Early this spring, when the prospect of an Artur Davis v. Bradley Byrne gubernatorial race seemed like a real possibility, if not an inevitability, I was energized about the future of Alabama. For the first time in a while, two reformers would garner their parties’ nominations. We were going to see great debates about education, economic development and ethical government. It would be a campaign that firmly challenged the entrenched interests of both parties in our hyper-political state capital.
Then it all fell apart.
Tim James went xenophobic. Byrne responded by pandering to the least common denominator. This negative back-and-forth made little-known and under-funded Robert Bentley a player through his positive messaging and refreshing display of an absence of self-focus.
Davis flopped. Polls showed him in little to no trouble, so he went old school. He coasted, focused more on big picture pontificating and less on grassroots organizing, and pissed away important relationships with the state’s black establishment. Ron Sparks, who had done little more than talk about gambling and a lottery, trounced him on primary day.
The prospect of a high-minded, transformational campaign now seems like it was never possible. This primary season, on both sides, has left me more cynical and less hopeful for the future of our state than I’ve ever been.
The most disappointing candidate wasn’t Tim James, though he was the driver that turned the campaign into an appeal to our worst selves. It wasn’t Sparks, who never even made one good progressive proposal and relied on a decades-old playbook. It wasn’t Davis, who threw away his chance to push my party—the Democratic Party—in a new direction in this state by running an elitist and lazy campaign.
The most disappointing candidate is Bradley Byrne.
Byrne was the prohibitive favorite from day one. A lot of establishment Republicans—as well as conservative reformists and pro-business moderates—backed him early, at least behind closed doors. His fundraising was strong, and a corps of young, dedicated staffers and volunteers brought energy to his candidacy. Plus, Alabama was trending red, and he was poised to be the heir apparent to a relatively popular Bob Riley.
I won’t lie; a lot of my friends jumped on the Byrne bandwagon, and I was even attracted to his reform message and intelligence on issues like education. Sure, he inflated his role in “cleaning up” the two-year college system, but he wasn’t your standard Alabama Republican. He was ready to be progressive, and he wasn’t interested in playing to fears and ignorance.
Then Tim James staked his candidacy on English-only driver’s license exams and putting the fire to sexual predators. He embodied Alabama’s most ignorant. He reveled in it. And most sadly, Alabama’s GOP primary voters warmed to it. His polling numbers shot up. He became a competitor. And Bradley Byrne abandoned everything so many had hoped for in his candidacy.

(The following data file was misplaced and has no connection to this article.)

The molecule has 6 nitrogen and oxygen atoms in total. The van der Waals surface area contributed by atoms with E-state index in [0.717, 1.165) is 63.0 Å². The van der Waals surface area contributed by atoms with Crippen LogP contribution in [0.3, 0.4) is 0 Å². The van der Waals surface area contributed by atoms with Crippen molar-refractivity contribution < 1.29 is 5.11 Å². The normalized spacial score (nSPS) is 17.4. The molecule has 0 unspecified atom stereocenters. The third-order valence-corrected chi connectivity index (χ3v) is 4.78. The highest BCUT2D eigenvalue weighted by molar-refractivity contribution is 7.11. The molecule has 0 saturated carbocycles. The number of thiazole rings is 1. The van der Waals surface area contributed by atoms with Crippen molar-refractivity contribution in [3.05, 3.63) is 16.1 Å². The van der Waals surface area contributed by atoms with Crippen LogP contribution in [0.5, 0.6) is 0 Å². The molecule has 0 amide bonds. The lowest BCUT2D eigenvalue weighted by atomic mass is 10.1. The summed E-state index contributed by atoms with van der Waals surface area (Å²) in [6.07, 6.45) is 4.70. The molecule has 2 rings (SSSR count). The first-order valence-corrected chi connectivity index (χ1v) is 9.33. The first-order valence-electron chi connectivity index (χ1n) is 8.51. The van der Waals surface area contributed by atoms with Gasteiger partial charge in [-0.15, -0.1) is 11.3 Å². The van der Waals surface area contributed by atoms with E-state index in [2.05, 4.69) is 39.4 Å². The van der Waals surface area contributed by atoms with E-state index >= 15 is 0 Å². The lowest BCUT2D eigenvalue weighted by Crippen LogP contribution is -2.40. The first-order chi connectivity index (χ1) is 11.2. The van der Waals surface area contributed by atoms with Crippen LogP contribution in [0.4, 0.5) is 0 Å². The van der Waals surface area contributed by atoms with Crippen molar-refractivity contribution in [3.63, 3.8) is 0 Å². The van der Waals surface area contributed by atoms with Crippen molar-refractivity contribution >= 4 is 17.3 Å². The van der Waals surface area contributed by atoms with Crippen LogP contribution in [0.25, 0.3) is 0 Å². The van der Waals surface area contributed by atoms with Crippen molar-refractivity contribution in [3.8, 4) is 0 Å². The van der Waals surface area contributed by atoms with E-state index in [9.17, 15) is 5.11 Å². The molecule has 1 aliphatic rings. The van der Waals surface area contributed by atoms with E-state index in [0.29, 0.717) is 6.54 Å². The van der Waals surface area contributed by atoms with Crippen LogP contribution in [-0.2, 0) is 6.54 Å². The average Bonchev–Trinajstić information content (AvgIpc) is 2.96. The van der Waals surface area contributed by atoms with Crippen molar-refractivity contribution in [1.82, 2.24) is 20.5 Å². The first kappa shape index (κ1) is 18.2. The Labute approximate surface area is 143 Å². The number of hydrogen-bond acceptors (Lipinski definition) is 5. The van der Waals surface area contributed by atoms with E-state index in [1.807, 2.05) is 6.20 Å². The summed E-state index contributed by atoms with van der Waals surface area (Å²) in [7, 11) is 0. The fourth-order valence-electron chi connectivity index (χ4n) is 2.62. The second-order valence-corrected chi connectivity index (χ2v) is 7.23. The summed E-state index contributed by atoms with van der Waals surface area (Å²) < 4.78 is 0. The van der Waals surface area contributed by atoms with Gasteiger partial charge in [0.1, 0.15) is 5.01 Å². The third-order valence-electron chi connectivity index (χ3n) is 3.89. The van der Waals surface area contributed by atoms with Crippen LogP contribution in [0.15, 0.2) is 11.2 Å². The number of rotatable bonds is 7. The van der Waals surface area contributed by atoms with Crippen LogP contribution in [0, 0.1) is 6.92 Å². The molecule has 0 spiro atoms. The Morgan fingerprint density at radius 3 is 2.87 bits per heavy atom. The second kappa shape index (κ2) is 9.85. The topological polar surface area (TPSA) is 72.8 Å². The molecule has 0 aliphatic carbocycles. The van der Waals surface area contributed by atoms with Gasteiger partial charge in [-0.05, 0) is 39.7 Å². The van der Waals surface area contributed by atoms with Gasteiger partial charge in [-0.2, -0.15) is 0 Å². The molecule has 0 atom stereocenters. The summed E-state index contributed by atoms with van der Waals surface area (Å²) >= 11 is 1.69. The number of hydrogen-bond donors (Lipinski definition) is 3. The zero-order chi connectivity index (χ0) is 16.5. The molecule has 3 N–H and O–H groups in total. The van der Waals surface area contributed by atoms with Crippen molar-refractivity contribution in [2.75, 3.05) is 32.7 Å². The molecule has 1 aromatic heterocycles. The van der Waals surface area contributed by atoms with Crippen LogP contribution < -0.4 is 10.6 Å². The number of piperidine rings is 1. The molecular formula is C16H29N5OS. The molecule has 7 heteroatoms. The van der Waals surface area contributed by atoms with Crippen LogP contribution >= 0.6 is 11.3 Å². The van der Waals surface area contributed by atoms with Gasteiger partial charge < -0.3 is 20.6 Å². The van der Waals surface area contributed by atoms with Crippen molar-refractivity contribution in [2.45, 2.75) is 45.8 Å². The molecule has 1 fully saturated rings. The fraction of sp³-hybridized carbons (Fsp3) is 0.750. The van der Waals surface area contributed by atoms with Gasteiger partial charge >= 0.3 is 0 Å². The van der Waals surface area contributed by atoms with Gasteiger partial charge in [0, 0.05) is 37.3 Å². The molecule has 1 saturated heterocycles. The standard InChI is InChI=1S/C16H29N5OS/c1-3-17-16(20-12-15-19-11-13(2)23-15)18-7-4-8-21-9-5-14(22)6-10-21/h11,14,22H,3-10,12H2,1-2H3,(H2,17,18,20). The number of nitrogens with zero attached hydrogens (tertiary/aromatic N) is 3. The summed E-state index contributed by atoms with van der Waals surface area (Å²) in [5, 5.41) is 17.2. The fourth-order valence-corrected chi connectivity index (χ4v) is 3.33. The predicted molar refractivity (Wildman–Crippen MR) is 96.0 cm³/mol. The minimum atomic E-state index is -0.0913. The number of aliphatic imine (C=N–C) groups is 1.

His first ad showed a gun-toting, abortion-hating, talking point-spewing generic Republican. He promised to sue the federal government over President Obama’s new health care plan, went old school by attacking unions and pimping his religious beliefs and family, pinned the Gulf oil spill on Obama, and launched a full-scale negative assault on generally-positive Robert Bentley. He became the anti-progressive.
Byrne’s 180-degree turn throughout this primary showed his incessant desperation to win, not to change Alabama’s political culture for the better.
And now, he lost because of it.
Tuesday night, Robert Bentley showed that a positive campaign—one built on guaranteeing selflessness and solving pressing issues—will win in Alabama. He adopted the new victory strategy: promise something different and, more importantly, be something different.
Like him or not, political observers must admit that Barack Obama proved that focusing on ideas and calling people to their best selves can win campaigns. Byrne seemed to fear that model.
In my mind, Bradley Byrne will go down as yet another candidate who sacrificed his ideals for what he hoped would be temporary electoral success. It didn’t pay off, and I hope future candidates realize that.
For now, we’ll stay stuck in the past and keep longing for that transformational campaign.
Ian Sams is a senior majoring in political science and former president of the College Democrats.